This US mayor says ‘it won’t be long’ until hospitals hit capacity, as it sees record levels of new cases
- Miami-Dade Mayor Carlos Giménez expects "it won't be long" until South Florida's hospital are filled with coronavirus patients.
- The greater Miami area is already seeing a "sharp increase in the number of people going to the hospital, the number of people that are in ICU, and the number of people on our ventilators," the Republican mayor said in a Sunday interview on CNN's "State of the Union."
- Florida also reported Sunday the nation's largest-ever on-day increase in coronavirus infections, with more than 15,000 new cases. Hospitalisations and deaths typically lag behind reports of new cases.
- Giménez said there are still empty beds in hospitals, and the county has plans to add 500 more intensive care unit beds if needed.
- "We still have capacity, but it does cause me a lot of concern," he said.
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"It won't be long" until hospitals in the greater Miami area hit capacity, Miami-Dade Mayor Carlos Giménez said Sunday.
The bleak warning came as Florida also reported a record-high level of daily new cases. Tallying more than 15,000 new infections on Sunday, Florida surpassed the nation's previous largest one-day increase in new cases. Miami-Dade County has the most infections and deaths in the state, the Miami Herald reported Saturday. Public health experts have acknowledged it typically take several days or weeks for hospitalisations and deaths to reflect surges in infections. Giménez, who oversees the hard-hit area of South Florida, said he is already seeing increases in hospital activity.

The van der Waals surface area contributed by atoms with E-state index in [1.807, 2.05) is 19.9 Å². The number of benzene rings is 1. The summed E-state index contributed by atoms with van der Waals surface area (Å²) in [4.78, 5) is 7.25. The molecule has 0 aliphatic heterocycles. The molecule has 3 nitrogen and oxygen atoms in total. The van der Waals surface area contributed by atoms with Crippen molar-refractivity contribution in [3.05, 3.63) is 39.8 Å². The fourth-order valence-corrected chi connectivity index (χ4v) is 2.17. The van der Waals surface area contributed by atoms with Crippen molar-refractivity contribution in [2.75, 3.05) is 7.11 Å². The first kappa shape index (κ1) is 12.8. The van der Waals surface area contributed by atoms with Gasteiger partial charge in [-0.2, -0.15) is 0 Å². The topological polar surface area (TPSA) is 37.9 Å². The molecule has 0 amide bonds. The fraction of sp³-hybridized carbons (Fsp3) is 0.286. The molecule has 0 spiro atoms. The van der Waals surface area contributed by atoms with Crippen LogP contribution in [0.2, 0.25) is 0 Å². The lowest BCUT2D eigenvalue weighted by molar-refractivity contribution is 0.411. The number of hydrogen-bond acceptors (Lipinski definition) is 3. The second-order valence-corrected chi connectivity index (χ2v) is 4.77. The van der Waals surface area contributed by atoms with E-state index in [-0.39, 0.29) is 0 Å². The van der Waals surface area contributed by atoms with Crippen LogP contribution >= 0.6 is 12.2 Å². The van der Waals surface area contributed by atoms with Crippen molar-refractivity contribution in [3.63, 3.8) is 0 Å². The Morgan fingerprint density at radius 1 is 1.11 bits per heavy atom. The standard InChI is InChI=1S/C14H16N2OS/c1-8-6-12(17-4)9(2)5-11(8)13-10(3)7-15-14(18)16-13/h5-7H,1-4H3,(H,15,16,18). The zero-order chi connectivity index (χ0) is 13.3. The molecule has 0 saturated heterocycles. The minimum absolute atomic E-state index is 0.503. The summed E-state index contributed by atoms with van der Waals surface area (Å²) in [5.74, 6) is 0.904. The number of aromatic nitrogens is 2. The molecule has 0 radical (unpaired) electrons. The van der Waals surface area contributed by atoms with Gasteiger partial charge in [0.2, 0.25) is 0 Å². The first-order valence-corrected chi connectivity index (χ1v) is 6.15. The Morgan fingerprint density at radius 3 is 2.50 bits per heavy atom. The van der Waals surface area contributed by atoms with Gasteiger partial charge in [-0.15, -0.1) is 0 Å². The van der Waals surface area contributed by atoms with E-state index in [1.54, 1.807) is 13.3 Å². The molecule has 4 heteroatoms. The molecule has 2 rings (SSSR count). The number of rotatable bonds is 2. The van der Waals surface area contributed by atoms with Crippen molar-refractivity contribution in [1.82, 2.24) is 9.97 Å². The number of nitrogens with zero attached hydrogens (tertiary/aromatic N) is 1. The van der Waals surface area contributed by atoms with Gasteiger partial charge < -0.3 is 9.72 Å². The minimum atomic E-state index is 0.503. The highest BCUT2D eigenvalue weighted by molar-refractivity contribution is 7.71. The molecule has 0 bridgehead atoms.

Giménez said there are still empty beds in hospitals, and the county has plans to add 500 more intensive care unit beds if needed.
"We still have capacity, but it does cause me a lot of concern," he said.The Sunshine State has nearly 270,000 total infections, making it the third-worst coronavirus outbreak among US states, trailing New York and California. Florida is among several southern states, including South Carolina, Arizona, Texas, and Georgia, that have seen large spikes in new cases since easing lockdown plans.
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